Article: Green Daniel R., et al, Mapping the Tooth Enamel Proteome and Amelogenin Phosphorylation Onto Mineralizing Porcine Tooth Crowns, Frontiers in Physiology. V. 10, 2019, 295. DOI: 10.3389/fphys.2019.00925
Tooth enamel formation is important for strong, healthy teeth and for the prevention of dental diseases. So, understanding the regulatory mechanisms involved in enamel formation is important. Daniel Green and his coauthors recently published, “Mapping the Tooth Enamel Proteome and Amelogenin Phosphorylation Onto Mineralizing Porcine Tooth Crowns” in Frontiers in Physiology. Through knowledgeable use of PEAKS Studio PTM Profiling capabilities, they were able to characterize the involvement of protein phosphorylation of enamel matrix proteins at different stages of development. Their label-free quantification analysis through PEAKS Studio also showed greater protein diversity than was previously reported. This protein characterization approach can be applied to any research where any understanding of different amounts of proteins and protein modifications is needed.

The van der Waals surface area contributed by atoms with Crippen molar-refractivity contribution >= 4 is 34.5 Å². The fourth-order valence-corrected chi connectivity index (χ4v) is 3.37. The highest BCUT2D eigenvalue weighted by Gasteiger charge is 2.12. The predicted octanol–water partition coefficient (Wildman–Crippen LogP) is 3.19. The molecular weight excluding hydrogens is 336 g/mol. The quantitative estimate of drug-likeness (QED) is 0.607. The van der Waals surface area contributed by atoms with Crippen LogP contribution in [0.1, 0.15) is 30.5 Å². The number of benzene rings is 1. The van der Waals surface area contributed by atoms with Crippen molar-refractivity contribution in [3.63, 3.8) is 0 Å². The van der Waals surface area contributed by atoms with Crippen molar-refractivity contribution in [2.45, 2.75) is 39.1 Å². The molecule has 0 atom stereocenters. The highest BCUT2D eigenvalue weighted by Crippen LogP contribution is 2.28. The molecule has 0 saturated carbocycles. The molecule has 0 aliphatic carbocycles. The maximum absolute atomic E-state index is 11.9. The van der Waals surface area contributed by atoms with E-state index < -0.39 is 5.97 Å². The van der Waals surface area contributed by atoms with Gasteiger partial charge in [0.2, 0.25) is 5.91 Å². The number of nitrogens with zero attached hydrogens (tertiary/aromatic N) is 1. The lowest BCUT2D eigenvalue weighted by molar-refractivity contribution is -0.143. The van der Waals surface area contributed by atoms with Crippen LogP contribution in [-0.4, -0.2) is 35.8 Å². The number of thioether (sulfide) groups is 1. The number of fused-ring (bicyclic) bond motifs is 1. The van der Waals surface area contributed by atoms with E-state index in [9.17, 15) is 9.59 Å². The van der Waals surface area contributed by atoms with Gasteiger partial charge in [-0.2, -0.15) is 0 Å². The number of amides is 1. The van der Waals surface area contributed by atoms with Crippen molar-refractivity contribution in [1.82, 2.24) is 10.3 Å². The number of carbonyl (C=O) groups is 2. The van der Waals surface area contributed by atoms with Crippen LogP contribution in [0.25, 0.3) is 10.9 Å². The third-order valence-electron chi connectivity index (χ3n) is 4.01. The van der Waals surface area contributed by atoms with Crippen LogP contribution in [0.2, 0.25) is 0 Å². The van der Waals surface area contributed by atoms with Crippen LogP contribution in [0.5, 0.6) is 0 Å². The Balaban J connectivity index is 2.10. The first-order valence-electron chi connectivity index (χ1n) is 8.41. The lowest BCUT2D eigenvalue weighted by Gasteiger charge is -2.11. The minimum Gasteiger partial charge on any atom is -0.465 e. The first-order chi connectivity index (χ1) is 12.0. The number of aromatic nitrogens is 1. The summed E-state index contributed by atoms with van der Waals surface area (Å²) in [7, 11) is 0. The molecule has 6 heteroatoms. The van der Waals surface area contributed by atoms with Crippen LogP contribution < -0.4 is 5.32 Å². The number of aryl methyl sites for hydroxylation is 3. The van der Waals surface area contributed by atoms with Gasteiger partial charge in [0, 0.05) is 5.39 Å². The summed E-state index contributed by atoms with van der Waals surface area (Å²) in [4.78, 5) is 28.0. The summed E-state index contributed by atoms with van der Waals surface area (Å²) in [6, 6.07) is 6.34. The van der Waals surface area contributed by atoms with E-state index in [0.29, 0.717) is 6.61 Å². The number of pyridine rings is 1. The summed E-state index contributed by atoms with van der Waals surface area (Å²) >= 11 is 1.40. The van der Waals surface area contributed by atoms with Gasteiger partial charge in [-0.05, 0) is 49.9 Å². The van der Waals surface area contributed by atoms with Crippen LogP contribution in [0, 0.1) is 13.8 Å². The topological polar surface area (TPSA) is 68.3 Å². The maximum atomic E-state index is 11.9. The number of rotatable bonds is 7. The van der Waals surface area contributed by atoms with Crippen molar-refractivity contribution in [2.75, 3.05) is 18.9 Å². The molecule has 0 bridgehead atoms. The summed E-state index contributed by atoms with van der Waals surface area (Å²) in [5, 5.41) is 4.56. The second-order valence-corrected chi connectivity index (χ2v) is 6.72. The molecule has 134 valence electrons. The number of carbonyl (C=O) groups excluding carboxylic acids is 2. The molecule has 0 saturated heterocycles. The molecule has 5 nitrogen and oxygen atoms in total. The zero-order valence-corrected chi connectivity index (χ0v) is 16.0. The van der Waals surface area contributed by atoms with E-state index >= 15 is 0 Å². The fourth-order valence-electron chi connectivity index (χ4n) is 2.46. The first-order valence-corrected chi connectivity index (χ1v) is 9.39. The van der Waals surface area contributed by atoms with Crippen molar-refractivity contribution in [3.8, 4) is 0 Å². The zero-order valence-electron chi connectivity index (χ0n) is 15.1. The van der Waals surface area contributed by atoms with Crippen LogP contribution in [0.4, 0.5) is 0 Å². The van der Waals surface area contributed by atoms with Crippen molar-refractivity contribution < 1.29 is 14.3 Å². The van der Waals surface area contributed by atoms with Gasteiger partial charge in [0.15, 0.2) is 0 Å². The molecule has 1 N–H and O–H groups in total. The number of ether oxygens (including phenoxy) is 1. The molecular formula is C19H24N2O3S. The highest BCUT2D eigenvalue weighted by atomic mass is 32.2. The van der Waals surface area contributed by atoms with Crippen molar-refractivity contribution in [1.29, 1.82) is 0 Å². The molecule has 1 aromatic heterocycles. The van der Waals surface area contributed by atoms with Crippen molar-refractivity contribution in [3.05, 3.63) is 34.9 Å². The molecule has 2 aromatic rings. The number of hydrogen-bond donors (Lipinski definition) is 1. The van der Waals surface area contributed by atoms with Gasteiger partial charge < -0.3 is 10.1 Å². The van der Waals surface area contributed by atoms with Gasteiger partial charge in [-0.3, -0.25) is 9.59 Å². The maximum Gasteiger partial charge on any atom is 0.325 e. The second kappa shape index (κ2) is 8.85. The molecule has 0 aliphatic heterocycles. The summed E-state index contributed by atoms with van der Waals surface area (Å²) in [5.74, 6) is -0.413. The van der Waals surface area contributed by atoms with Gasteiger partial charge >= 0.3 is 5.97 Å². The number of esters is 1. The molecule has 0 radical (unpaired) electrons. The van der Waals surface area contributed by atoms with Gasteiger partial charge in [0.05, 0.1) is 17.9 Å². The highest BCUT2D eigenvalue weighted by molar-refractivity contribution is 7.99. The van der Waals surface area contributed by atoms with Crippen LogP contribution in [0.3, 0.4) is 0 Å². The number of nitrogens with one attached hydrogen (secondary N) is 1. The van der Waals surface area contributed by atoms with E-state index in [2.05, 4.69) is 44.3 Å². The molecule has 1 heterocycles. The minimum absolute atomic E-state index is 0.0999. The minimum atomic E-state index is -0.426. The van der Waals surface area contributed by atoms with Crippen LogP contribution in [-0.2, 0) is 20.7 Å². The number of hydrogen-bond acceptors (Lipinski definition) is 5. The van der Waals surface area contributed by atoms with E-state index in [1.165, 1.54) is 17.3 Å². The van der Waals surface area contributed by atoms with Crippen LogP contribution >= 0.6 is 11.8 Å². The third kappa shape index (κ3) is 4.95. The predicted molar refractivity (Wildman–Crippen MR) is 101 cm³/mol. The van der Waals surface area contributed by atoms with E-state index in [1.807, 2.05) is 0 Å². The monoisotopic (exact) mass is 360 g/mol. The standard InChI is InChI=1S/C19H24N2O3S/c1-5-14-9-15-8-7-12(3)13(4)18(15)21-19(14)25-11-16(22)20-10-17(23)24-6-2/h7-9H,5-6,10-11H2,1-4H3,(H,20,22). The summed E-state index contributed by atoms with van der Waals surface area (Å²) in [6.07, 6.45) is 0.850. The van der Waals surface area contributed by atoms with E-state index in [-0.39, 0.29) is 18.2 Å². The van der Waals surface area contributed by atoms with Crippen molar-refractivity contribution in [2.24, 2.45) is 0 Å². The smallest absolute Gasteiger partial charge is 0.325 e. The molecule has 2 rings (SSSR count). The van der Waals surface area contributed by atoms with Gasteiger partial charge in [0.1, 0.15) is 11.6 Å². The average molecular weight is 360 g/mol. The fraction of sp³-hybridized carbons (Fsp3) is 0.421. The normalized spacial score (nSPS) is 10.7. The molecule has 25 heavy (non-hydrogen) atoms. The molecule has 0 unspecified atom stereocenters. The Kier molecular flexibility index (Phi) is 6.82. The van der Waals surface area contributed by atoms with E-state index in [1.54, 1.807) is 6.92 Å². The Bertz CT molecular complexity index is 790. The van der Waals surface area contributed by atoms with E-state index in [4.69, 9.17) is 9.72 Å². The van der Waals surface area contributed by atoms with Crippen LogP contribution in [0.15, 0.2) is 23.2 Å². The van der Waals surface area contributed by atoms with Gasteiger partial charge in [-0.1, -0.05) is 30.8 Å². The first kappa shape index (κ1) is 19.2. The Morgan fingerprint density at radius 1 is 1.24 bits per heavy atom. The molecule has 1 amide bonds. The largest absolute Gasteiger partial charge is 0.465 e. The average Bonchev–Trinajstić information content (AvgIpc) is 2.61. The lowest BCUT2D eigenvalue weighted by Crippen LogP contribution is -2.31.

Hierarchical clustering of peptides and sample locations based upon abundance patterns. Overview of all 551 peptides and 21 sample locations clustered by Euclidian distance, showing that secretory proteins are tightly clustered compared to other sampled locations, a result consistent with our PCA (Figure 1B). Sample location clustering compared to a priori anatomical assignment indicated by colored circles (see Figure 1). Most known amelogenesis proteins including P173+LRAP products, AMBN, ENAM and MMP20 cluster tightly together (vertical black bars); stars indicate the location of the P190 AMELX isoform (above) and KLK4 (below).